happyinmotion (happyinmotion) wrote,

Climate change - how we justify inaction to ourselves

There is fundamental question that baffles anyone who is paying attention: Global greenhouse gas emissions continue upwards at a faster rate than the worst of predictions. Climate change is a clear existential threat to civilisation, and yet our responses have been trivial and ineffective. At a society level, there is insufficient political mass to drive realistic, effective responses. At a personal level, we continue to live our lives as if in ignorance of all this. Why? Why can't we connect the mass of scientific evidence about the problem with any kind of realistic solution?

Answering this is the most important paper I've read this year. Cognitive and Behavioural Challenges in Responding to Climate Change" by Kari Marie Norgaard. It has a classically dry title, I'd have called it something like "Climate Change: How we justify inaction to ourselves".

There's four existing explanations of why we fail to act. All are wrong:
  • "If only people knew" - yet we know more about climate change science than ever before
  • "If only people cared" - yet concern about climate change continues to increase
  • "People care about more immediate needs" - yet for most people in affluent societies, needs are social constructs
  • "Everything will be fine" - yet people place less trust in the governments or technologies that might solve climate change

Instead, inaction is a consequence of denial at both a personal and social level. It's not denial of the science (except for some nutters) or of the threat. People are deeply concerned and care about the future. However, they also "work to avoid acknowledging disturbing information in order to 1) avoid emotions of fear, guilt and helplessness, 2) follow cultural norms, and 3) maintain positive conceptions of individual and national identity".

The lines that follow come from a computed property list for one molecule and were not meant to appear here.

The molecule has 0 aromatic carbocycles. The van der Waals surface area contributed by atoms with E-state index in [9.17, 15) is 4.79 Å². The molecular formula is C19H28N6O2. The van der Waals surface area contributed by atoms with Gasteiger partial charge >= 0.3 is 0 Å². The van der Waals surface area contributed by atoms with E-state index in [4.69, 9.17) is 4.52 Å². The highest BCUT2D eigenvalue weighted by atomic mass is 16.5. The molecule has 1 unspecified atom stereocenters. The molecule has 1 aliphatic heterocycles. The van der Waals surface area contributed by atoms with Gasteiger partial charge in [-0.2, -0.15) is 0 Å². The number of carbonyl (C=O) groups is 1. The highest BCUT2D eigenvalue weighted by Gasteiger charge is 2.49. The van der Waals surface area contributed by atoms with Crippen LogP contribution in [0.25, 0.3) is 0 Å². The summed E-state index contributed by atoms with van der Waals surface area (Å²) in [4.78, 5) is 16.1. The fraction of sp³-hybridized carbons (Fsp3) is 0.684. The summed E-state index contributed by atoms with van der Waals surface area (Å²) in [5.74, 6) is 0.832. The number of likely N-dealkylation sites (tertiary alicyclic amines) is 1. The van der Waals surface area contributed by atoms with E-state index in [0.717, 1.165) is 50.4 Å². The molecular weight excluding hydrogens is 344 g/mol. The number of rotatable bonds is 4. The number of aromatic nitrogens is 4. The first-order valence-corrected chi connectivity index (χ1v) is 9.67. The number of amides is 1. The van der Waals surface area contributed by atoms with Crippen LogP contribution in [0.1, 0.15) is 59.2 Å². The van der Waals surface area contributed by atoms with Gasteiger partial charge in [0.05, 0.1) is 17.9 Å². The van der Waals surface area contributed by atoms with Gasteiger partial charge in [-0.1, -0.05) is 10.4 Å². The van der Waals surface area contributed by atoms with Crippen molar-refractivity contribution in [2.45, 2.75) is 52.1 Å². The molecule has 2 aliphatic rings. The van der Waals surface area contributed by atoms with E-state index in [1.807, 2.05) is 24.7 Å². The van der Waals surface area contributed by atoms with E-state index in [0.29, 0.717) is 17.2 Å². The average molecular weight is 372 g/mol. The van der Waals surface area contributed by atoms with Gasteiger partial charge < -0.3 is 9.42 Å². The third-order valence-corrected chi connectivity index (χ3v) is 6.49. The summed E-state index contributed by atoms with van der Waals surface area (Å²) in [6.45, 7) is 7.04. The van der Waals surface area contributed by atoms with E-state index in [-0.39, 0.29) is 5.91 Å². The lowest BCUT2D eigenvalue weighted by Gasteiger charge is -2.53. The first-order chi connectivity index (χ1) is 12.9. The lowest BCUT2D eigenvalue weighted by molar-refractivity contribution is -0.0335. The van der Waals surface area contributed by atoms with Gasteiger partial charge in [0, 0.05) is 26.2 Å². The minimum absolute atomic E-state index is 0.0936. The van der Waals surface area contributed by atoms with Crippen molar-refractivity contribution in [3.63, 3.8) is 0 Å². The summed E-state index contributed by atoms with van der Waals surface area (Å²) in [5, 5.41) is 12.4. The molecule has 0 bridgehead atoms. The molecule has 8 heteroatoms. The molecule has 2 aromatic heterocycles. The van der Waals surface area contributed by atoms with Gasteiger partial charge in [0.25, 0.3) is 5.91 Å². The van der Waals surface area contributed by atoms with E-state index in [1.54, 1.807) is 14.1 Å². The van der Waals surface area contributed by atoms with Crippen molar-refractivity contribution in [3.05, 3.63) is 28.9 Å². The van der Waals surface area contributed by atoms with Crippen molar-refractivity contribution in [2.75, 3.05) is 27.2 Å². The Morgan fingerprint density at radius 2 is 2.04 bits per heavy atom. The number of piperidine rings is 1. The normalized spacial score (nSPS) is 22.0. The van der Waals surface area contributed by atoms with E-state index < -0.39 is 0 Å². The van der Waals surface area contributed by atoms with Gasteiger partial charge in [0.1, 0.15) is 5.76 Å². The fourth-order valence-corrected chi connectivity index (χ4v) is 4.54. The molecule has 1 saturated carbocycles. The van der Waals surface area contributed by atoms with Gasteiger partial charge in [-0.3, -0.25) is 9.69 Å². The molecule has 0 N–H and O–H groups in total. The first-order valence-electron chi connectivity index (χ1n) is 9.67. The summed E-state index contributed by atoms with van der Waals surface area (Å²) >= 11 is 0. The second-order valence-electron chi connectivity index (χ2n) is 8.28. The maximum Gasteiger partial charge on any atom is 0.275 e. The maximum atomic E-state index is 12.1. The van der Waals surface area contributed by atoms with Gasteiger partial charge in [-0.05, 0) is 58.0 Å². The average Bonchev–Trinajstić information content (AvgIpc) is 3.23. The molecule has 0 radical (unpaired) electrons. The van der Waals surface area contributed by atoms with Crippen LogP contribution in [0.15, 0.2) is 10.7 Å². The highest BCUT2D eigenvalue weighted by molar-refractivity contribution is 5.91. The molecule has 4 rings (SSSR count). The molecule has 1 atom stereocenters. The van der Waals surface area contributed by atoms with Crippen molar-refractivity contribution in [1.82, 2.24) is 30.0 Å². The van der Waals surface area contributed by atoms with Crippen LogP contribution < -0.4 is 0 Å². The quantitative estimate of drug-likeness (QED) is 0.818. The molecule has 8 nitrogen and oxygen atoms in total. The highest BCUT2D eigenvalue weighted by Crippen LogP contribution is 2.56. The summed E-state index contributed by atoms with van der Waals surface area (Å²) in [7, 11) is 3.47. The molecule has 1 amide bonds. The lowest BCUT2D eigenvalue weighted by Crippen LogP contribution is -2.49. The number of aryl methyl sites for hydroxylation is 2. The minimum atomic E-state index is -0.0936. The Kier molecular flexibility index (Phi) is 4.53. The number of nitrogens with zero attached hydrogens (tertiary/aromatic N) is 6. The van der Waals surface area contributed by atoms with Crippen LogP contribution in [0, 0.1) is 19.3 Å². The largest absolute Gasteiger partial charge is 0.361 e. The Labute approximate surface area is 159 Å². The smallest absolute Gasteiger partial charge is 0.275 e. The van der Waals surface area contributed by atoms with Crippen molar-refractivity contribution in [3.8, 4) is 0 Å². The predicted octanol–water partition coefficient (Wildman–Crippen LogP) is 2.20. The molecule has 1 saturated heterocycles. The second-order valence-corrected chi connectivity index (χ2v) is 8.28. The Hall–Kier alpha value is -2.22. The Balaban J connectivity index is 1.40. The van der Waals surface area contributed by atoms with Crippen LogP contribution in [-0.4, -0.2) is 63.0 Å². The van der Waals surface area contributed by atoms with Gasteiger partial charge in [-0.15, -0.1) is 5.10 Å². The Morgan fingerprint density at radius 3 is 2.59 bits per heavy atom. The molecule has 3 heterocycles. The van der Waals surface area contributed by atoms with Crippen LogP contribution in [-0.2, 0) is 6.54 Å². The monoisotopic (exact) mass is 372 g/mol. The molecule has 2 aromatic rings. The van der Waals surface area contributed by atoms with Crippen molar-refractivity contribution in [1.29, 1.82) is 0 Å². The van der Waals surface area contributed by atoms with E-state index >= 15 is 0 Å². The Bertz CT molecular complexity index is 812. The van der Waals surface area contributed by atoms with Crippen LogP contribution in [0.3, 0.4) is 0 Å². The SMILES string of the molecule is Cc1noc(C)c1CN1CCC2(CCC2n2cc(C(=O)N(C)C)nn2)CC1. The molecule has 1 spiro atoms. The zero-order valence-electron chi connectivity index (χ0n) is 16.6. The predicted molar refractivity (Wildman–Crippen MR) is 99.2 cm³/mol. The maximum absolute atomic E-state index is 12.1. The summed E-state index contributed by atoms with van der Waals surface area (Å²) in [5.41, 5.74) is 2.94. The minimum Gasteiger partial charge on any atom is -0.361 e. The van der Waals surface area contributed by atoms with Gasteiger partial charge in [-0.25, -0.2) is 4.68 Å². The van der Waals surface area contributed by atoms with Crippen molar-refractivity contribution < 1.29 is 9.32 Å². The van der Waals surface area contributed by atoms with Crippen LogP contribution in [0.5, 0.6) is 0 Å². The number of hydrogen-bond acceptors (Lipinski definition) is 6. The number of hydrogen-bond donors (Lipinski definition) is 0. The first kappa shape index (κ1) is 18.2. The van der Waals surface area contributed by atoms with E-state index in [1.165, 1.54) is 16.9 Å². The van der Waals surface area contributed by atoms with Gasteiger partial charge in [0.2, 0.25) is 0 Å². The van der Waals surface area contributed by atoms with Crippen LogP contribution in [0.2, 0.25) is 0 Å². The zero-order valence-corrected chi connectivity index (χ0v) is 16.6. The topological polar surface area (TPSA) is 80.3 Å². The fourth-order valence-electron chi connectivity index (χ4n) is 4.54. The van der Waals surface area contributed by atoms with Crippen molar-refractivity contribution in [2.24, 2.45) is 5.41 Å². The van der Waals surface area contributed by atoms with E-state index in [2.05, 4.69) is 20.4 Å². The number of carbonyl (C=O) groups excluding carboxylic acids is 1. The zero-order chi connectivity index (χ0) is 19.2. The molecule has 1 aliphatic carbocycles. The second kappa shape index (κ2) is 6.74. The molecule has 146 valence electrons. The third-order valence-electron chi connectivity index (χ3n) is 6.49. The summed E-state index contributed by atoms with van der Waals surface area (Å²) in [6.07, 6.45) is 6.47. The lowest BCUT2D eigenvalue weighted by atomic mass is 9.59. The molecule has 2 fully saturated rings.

People do not like to feel threatened by problems that are out of their control. They do not want to face large-scale problems that have no easy solutions. They do not want to feel guilty that their actions are contributing to the problems. They do not want to see themselves as bad people. All of which adds up to inaction.

Her recommendation for enabling action is to provide a "sense that something can be done" and accurate information about effective action. The approach to personal action should focus on media information campaigns and opportunities for effective actions "that build on a favourable view of the self".

An example of this approach could be the UK's 10:10 project:
"10:10 is an ambitious project to unite every sector of British society behind one simple idea: that by working together we can achieve a 10% cut in the UK's carbon emissions in 2010... Cutting 10% in one year is a bold target, but for most of us it's an achievable one... It's easy to feel powerless in the face of a huge problem like climate change, but by uniting everyone behind immediate, effective and achievable action, 10:10 enables all of us to make a meaningful difference... Let's get started."

Their approach is positive, personal, uniting, and enabling. Go them.

If you're not keen on reading 68 pages of wonkery, then here's a clear comment on the paper What retards action on climate change? and a Wired interview with her: The Psychology of Climate Change Denial. (Just don't even glance at the comments, it's a disheartening parade of the kind of denial that she's talking about).

(So I could go back to the first paragraph of this article and completely re-write it to avoid the doomyness. Then again, I'm a scientist who grew up in the cold War - I'm entirely happy with doubt and doom. But I recognise that few people have that kind of approach to reality.)
Tags: climate change
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